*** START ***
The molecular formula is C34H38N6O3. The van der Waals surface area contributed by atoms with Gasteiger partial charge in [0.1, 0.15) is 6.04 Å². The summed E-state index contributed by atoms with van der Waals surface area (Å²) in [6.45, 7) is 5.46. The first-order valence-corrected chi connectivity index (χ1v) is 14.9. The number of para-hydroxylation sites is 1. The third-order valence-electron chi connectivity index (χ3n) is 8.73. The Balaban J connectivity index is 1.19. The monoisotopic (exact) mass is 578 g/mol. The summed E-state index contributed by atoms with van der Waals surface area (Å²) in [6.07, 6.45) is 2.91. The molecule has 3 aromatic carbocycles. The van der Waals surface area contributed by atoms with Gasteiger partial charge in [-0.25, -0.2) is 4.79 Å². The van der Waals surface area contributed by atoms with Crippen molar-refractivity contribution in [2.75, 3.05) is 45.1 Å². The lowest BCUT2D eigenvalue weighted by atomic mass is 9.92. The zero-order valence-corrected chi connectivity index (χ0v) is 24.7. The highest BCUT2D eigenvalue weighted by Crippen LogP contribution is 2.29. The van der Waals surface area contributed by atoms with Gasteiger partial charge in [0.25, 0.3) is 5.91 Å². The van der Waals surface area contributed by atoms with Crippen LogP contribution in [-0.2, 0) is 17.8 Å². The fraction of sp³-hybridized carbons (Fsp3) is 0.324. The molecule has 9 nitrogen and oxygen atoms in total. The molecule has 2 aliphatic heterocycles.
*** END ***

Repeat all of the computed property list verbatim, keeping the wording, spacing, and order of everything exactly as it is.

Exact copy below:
The molecular formula is C34H38N6O3. The van der Waals surface area contributed by atoms with Gasteiger partial charge in [0.1, 0.15) is 6.04 Å². The summed E-state index contributed by atoms with van der Waals surface area (Å²) in [6.45, 7) is 5.46. The first-order valence-corrected chi connectivity index (χ1v) is 14.9. The number of para-hydroxylation sites is 1. The third-order valence-electron chi connectivity index (χ3n) is 8.73. The Balaban J connectivity index is 1.19. The monoisotopic (exact) mass is 578 g/mol. The summed E-state index contributed by atoms with van der Waals surface area (Å²) in [6.07, 6.45) is 2.91. The molecule has 3 aromatic carbocycles. The van der Waals surface area contributed by atoms with Gasteiger partial charge in [-0.25, -0.2) is 4.79 Å². The van der Waals surface area contributed by atoms with Crippen molar-refractivity contribution in [2.75, 3.05) is 45.1 Å². The lowest BCUT2D eigenvalue weighted by atomic mass is 9.92. The zero-order valence-corrected chi connectivity index (χ0v) is 24.7. The highest BCUT2D eigenvalue weighted by Crippen LogP contribution is 2.29. The van der Waals surface area contributed by atoms with Gasteiger partial charge in [0.25, 0.3) is 5.91 Å². The van der Waals surface area contributed by atoms with Crippen LogP contribution in [-0.2, 0) is 17.8 Å². The fraction of sp³-hybridized carbons (Fsp3) is 0.324. The molecule has 9 nitrogen and oxygen atoms in total. The molecule has 2 aliphatic heterocycles.